Note: this article originally appeared in a slightly extended version on a garden blog for Garden America. It is an informative blog that most gardeners should find interesting as well as helpful. The link to the Garden America site (well worth exploring!) is www.gardenamerica.com.

Many gardeners enjoy growing easy-care succulents. But they can sometimes become a bit too 'grown out' and then it is time to clean them up, cut them back or take cuttings. This article provides the whole story....have fun!!

Are your overgrown succulents, climbing and stretching out of their containers or spreading their leggy heads in the garden? If so, follow these simple propagating tips to keep them compact and to “spread” more of them around! 

Stem Cutting:

•    Since pruning sheers tend to crush the plant tissues, use a sharp knife or razor blade to make a clean cut. Sterilize the knife or razor with alcohol to remove the stretched succulent or a stem from the parent plant

•    SECRET ALERT! - Dip the cut ends in cinnamon as a disease preventative

•    Place the cutting in a shaded, protected area and allow the exposed cut to callus over for 7-10 days without water

•    Plant the callused end into a cactus mix, horticultural sand or perlite medium and water immediately

•    Do not water again until the soil begins to dry out

•    Stake taller cuttings until they root 

•    After several weeks, the cutting can be transplanted into a larger container, but make sure the size of the container is proportionate to the size of the root system – do not put in a container that is too large

Leaf Cutting:

•    Many succulents such as Crassula, Echeveria, Gasteria, Graptopetalum, Haworthia, Kalanchoe, Sansevieria and Sedum are also easily propagated by leaf cuttings and just like stem cuttings, leaf cuttings are best done during the active growth season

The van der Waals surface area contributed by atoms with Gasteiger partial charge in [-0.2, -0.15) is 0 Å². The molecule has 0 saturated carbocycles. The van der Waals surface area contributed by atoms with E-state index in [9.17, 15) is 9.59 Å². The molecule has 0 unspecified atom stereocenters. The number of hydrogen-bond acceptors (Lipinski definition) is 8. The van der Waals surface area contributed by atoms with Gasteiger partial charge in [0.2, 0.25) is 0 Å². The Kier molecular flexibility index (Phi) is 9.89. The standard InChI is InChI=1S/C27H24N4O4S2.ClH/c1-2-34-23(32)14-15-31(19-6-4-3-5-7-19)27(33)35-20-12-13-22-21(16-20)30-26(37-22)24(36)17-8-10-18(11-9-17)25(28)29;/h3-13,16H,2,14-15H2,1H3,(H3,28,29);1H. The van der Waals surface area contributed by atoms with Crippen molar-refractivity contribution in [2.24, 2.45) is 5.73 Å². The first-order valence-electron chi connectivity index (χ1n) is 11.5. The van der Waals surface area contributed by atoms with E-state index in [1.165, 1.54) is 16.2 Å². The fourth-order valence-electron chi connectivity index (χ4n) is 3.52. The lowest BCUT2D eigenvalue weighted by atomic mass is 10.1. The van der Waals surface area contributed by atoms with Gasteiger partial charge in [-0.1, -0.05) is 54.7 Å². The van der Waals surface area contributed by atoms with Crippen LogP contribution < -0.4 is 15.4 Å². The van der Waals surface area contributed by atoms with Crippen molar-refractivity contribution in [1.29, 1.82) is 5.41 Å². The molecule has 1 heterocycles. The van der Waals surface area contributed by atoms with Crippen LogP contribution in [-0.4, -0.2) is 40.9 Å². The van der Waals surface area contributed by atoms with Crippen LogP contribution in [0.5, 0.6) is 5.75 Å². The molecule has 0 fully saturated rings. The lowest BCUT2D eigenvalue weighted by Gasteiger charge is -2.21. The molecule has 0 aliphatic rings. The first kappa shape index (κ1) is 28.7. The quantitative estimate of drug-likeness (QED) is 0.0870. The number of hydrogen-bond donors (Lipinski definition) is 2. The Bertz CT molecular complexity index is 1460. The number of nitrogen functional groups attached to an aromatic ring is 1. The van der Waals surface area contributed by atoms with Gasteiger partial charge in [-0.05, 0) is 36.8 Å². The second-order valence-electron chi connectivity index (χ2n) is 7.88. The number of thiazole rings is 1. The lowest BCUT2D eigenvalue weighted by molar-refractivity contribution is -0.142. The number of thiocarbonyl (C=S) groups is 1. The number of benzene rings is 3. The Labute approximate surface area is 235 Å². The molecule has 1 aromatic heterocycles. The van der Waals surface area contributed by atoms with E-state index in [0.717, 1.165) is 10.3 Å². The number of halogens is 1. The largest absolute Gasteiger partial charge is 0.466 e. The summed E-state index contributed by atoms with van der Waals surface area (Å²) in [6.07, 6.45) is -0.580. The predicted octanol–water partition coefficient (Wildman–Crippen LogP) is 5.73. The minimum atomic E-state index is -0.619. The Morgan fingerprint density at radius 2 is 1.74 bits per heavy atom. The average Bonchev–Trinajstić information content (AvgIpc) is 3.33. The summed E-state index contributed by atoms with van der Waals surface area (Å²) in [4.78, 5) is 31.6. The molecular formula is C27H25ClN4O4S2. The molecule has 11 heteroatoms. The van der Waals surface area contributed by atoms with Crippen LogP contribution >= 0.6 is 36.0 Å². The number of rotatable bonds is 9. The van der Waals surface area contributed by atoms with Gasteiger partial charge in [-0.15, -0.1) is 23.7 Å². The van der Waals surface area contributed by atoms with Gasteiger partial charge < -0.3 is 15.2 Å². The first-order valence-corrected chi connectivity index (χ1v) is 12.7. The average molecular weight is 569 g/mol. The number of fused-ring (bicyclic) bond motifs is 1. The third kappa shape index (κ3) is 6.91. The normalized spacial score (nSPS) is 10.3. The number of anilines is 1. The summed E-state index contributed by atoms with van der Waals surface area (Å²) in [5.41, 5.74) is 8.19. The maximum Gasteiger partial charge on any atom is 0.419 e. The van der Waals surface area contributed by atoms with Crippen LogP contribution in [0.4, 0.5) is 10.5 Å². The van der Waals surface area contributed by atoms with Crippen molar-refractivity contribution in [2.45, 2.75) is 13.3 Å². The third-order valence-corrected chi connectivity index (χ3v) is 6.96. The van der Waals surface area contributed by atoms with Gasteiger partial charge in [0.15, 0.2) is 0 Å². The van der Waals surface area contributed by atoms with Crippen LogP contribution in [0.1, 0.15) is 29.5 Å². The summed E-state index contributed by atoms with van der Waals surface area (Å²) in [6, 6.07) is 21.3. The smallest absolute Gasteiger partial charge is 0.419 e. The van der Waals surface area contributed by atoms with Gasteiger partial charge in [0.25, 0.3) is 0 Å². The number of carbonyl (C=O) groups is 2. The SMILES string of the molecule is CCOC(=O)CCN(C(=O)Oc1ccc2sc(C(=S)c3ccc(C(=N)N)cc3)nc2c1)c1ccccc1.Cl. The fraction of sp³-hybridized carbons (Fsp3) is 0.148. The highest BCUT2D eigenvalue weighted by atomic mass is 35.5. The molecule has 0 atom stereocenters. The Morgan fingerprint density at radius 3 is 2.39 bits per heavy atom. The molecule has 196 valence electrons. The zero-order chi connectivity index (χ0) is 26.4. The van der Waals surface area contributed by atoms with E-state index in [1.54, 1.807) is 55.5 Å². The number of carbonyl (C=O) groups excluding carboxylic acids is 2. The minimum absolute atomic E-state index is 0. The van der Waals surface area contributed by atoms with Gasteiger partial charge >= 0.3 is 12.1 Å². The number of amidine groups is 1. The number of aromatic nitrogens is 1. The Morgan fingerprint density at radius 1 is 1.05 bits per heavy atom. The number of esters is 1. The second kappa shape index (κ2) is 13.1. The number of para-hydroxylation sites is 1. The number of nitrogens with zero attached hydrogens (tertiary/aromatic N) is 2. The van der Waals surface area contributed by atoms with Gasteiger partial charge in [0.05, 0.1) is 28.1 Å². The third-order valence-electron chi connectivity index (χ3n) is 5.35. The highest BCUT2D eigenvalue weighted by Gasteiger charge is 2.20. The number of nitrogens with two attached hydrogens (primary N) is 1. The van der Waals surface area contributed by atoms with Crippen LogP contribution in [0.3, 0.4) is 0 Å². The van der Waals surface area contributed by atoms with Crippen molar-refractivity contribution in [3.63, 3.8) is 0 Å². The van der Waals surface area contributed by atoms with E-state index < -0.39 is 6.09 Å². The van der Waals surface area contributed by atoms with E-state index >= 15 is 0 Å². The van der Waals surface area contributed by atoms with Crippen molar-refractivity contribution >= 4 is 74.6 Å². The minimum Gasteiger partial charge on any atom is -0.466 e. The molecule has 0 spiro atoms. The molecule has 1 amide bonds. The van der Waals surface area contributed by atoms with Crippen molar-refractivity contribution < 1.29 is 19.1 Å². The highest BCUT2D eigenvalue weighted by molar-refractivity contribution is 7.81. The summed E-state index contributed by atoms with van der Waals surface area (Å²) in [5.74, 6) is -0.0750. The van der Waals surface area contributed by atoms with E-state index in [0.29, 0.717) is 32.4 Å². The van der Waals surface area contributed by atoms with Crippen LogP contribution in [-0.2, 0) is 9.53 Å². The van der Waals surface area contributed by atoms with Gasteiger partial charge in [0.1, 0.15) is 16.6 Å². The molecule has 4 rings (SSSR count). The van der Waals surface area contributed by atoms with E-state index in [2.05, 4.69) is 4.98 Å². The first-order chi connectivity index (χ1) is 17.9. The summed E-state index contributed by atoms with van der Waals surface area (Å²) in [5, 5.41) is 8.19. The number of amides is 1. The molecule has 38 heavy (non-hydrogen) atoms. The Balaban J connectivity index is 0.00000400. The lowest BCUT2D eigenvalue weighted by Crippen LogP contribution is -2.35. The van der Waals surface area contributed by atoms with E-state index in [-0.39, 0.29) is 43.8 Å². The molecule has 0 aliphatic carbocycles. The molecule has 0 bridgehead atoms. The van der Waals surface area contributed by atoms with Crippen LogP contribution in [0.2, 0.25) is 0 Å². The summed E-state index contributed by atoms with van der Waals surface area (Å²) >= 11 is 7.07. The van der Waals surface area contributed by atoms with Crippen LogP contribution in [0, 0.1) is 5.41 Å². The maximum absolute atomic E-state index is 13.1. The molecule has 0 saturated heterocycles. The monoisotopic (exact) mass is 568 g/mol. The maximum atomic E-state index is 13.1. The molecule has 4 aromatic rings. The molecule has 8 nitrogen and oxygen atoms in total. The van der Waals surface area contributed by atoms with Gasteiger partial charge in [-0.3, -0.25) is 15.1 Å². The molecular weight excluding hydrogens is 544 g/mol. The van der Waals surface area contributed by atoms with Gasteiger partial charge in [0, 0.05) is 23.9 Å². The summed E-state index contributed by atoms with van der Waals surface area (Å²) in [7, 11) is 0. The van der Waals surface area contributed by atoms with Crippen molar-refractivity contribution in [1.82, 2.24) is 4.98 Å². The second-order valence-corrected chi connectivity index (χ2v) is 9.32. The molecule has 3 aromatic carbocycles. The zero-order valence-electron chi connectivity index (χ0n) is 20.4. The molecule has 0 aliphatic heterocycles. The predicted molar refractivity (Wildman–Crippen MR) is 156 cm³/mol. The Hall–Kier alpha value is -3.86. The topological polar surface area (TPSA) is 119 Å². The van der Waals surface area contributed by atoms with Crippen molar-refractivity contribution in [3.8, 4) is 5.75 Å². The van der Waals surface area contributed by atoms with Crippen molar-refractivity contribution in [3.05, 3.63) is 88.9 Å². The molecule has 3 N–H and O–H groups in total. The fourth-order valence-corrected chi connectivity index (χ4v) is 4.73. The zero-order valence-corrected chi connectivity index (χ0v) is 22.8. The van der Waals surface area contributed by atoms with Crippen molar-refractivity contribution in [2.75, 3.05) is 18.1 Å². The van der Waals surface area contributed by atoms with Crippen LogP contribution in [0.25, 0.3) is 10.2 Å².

•    Cut and callus the leaves just like the stem cutting, but it only takes 3 days for the leaf cutting to callus over. Don’t forget to dip the freshly cut end in cinammon

•    Barely push the cut leaf tip into the planting medium for the root formation to begin

•    To propagate small leaves such as sedums, simply scatter over the surface of the moistened cactus, sand or perlite medium 

•    Once a new plant has begin to form, use the old leaf as a handle to gently remove the baby plant into a new pot

Plantlets and Offsets:

•    There are several cacti and succulents that form “babies” or offsets that develop around the “mother” plant such as Agave, Aloe, Echinopsis, Kalanchoe, Mammilaria and Sansevieria.

•    Remove these “newbies” by gently twisting them away from the mother and repot

•    If the offsets are close to the ground, they normally have developed root systems and can be re-potted directly, but sprinkle cinnamon on the roots as a disease preventative

•    When Sansevierias and Agaves spread by underground lateral shoots and form new plants, sever them from the main plant, sprinkle the cut end with cinnamon, allow to callus over and replant in a well draining cactus medium to produce an independent plant

•    Some Kalanchoe species produce small plantlets with juvenile roots on their leaf edges and can be easily detached for more starters

•    Although Agave and Furcraea take years to mature and finally flower before they die, but not before plantlets form on the old flower stalks that will re-root to become new plants



How To Store Potatoes For 20-Plus Years

     read now


If 20 years sounds like a long time to store potatoes, then it might surprise you to know that “fresh” potatoes in the grocery store are often 11 months old when you buy them. Modern developments in commercial food storage allow growers to store produce with a chemical (1-methylcyclopropene), which extends the shelf life of vegetables.


Of course, fresh potatoes won’t last 20 years, but you can dehydrate them to get that kind of long-term shelf life while maintaining nutritional value.

Now save carrots for 20 years with a dehydrator